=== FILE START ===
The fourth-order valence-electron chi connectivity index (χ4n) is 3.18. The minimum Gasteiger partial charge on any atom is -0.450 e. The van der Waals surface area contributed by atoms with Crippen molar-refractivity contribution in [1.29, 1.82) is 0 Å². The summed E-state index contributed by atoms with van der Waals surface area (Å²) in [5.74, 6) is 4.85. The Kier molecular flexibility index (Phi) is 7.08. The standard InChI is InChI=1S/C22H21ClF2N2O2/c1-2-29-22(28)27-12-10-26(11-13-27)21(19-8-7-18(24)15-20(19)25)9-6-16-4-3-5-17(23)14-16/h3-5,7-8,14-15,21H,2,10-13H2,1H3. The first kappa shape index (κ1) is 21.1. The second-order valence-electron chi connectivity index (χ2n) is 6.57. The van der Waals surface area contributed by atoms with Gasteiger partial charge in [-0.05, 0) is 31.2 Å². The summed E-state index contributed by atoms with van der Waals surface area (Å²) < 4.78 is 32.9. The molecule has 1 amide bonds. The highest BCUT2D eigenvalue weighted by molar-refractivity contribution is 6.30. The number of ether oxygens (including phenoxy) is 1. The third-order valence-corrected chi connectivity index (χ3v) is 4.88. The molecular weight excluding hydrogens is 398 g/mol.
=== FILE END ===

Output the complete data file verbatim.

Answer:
The fourth-order valence-electron chi connectivity index (χ4n) is 3.18. The minimum Gasteiger partial charge on any atom is -0.450 e. The van der Waals surface area contributed by atoms with Crippen molar-refractivity contribution in [1.29, 1.82) is 0 Å². The summed E-state index contributed by atoms with van der Waals surface area (Å²) in [5.74, 6) is 4.85. The Kier molecular flexibility index (Phi) is 7.08. The standard InChI is InChI=1S/C22H21ClF2N2O2/c1-2-29-22(28)27-12-10-26(11-13-27)21(19-8-7-18(24)15-20(19)25)9-6-16-4-3-5-17(23)14-16/h3-5,7-8,14-15,21H,2,10-13H2,1H3. The first kappa shape index (κ1) is 21.1. The second-order valence-electron chi connectivity index (χ2n) is 6.57. The van der Waals surface area contributed by atoms with Gasteiger partial charge in [-0.05, 0) is 31.2 Å². The summed E-state index contributed by atoms with van der Waals surface area (Å²) < 4.78 is 32.9. The molecule has 1 amide bonds. The highest BCUT2D eigenvalue weighted by molar-refractivity contribution is 6.30. The number of ether oxygens (including phenoxy) is 1. The third-order valence-corrected chi connectivity index (χ3v) is 4.88. The molecular weight excluding hydrogens is 398 g/mol.